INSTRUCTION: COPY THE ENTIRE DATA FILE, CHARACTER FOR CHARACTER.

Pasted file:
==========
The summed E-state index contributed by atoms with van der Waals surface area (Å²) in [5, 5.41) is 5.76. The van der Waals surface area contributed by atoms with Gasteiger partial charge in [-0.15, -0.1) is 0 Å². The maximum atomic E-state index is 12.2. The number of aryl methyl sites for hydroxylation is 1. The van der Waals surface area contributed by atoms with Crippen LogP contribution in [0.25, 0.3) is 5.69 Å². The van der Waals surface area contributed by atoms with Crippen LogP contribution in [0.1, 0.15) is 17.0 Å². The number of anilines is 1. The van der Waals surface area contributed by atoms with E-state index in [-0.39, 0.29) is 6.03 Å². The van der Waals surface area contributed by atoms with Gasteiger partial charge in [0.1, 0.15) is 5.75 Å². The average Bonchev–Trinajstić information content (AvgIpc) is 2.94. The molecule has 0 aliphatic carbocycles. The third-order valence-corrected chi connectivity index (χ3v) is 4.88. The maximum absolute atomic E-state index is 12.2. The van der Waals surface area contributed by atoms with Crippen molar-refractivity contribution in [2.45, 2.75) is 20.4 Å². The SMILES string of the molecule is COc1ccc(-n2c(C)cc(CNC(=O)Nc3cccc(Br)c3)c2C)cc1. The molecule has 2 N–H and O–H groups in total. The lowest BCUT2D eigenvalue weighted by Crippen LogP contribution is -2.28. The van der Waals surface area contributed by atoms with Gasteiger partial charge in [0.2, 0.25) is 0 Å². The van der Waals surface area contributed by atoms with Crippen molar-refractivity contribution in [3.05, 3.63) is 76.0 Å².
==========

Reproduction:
The summed E-state index contributed by atoms with van der Waals surface area (Å²) in [5, 5.41) is 5.76. The van der Waals surface area contributed by atoms with Gasteiger partial charge in [-0.15, -0.1) is 0 Å². The maximum atomic E-state index is 12.2. The number of aryl methyl sites for hydroxylation is 1. The van der Waals surface area contributed by atoms with Crippen LogP contribution in [0.25, 0.3) is 5.69 Å². The van der Waals surface area contributed by atoms with Crippen LogP contribution in [0.1, 0.15) is 17.0 Å². The number of anilines is 1. The van der Waals surface area contributed by atoms with E-state index in [-0.39, 0.29) is 6.03 Å². The van der Waals surface area contributed by atoms with Gasteiger partial charge in [0.1, 0.15) is 5.75 Å². The average Bonchev–Trinajstić information content (AvgIpc) is 2.94. The molecule has 0 aliphatic carbocycles. The third-order valence-corrected chi connectivity index (χ3v) is 4.88. The maximum absolute atomic E-state index is 12.2. The van der Waals surface area contributed by atoms with Crippen molar-refractivity contribution in [2.45, 2.75) is 20.4 Å². The SMILES string of the molecule is COc1ccc(-n2c(C)cc(CNC(=O)Nc3cccc(Br)c3)c2C)cc1. The molecule has 2 N–H and O–H groups in total. The lowest BCUT2D eigenvalue weighted by Crippen LogP contribution is -2.28. The van der Waals surface area contributed by atoms with Gasteiger partial charge in [0.2, 0.25) is 0 Å². The van der Waals surface area contributed by atoms with Crippen molar-refractivity contribution in [3.05, 3.63) is 76.0 Å².